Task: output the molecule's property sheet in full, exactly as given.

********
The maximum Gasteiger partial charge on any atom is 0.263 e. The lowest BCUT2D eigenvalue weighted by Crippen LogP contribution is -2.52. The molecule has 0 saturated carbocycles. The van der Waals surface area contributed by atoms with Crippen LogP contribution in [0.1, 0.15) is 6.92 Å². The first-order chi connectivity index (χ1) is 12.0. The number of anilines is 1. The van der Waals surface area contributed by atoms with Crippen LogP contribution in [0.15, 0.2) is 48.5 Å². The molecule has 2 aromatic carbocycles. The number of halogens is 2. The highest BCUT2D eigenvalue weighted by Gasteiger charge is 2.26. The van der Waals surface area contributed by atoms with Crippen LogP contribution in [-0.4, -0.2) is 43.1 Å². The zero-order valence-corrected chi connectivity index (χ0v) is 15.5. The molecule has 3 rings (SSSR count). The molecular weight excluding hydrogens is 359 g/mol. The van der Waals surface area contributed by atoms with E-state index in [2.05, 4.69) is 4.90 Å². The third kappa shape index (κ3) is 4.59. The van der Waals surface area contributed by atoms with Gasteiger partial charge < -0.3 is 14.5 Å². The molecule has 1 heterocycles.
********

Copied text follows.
The maximum Gasteiger partial charge on any atom is 0.263 e. The lowest BCUT2D eigenvalue weighted by Crippen LogP contribution is -2.52. The molecule has 0 saturated carbocycles. The van der Waals surface area contributed by atoms with Crippen LogP contribution in [0.1, 0.15) is 6.92 Å². The first-order chi connectivity index (χ1) is 12.0. The number of anilines is 1. The van der Waals surface area contributed by atoms with Crippen LogP contribution in [0.15, 0.2) is 48.5 Å². The molecule has 2 aromatic carbocycles. The number of halogens is 2. The highest BCUT2D eigenvalue weighted by Gasteiger charge is 2.26. The van der Waals surface area contributed by atoms with Crippen LogP contribution in [-0.4, -0.2) is 43.1 Å². The zero-order valence-corrected chi connectivity index (χ0v) is 15.5. The molecule has 3 rings (SSSR count). The molecular weight excluding hydrogens is 359 g/mol. The van der Waals surface area contributed by atoms with E-state index in [2.05, 4.69) is 4.90 Å². The third kappa shape index (κ3) is 4.59. The van der Waals surface area contributed by atoms with Gasteiger partial charge < -0.3 is 14.5 Å². The molecule has 1 heterocycles.